Looking back, I probably started designing my life about 10 years ago when I was 38. With 2 children under 4, I was beginning to wonder if continuing my career in business development, with regular travel across Europe, was sustainable for me and my family. Up until this point any career development had been focused on developing my strategic skills to climb the corporate ladder, potentially ignoring all other possibilities.
One day I was talking to a web designer I was working with who told me about a friend who was a careers advisor in a university and my interest was piqued; I’d never before heard of something I wanted to do more than my sales and marketing roles despite always asking everyone I met about their jobs! Through the designer, I arranged to speak with his friend and find out more.
I remember the call and the advice distinctly. The work was rewarding and interesting and I had skills that would transfer but the openings were rare and further study was required. His advice: get some experience of the sector before committing to the training.
Which I did!
I got a job in a university, thanks to my project management skills and a previous volunteering role, on a project helping young people without a history of Higher Education in their family to transition to college and university. I met and talked to many more careers advisors and others from across the sector and then decided not to do the training!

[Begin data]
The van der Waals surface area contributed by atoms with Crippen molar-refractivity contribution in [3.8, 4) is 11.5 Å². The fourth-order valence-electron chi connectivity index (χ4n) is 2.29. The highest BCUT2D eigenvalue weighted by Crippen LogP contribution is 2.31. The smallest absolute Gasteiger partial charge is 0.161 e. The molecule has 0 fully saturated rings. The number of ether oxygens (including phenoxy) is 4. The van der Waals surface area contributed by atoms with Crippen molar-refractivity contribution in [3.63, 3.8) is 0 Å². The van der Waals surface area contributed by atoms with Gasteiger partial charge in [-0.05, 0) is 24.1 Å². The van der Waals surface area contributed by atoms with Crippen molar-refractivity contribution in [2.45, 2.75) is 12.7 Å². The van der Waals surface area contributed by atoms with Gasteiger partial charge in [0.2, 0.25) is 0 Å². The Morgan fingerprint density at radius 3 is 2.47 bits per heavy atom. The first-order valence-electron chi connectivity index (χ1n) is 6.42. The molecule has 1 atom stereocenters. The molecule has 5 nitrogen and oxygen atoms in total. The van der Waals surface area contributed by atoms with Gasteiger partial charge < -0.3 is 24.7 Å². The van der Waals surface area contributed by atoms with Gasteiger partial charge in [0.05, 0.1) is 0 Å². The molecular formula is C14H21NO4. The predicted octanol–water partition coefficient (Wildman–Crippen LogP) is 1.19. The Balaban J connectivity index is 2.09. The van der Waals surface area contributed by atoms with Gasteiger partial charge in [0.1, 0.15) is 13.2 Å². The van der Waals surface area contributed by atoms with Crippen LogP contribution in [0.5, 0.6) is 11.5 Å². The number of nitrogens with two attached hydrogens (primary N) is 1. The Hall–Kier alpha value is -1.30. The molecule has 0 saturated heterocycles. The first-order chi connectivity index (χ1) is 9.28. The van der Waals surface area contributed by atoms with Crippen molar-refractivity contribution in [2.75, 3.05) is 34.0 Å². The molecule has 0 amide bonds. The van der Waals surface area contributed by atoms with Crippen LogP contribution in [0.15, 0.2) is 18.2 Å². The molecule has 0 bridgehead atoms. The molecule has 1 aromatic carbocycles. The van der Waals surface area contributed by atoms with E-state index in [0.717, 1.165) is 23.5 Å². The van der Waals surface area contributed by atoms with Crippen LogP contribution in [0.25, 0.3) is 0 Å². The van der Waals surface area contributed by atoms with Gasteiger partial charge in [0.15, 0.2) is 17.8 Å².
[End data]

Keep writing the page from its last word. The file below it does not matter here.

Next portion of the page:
For me personally, the role felt less creative than I had in mind – anyway, I was now super busy! My strengths in stakeholder engagement, presenting and organising events were recognised and I became more and more involved in programme management, eventually going from running one programme to several on a region-wide basis.
And yet a few years down the line, with lots of experience of running mentoring programmes and a coaching qualification under my belt, I analysed how I was spending my time using the ‘Good Time Journal’ exercise from the Designing Your Life book. It quickly dawned on me that the thing that brought me most energy was coaching and mentoring; the constant organising and managing of programme management was draining me. So, in spite of how rewarding and flexible my job was, I decided to pivot again.
I talked to many coaches, undertook the Designing Your Life accredited course for coaches, quit my job and set up Fiona Reith Coaching. I help ambitious professionals use design thinking to create a seamless transition into exciting work that makes their whole life work, whatever stage they are currently at.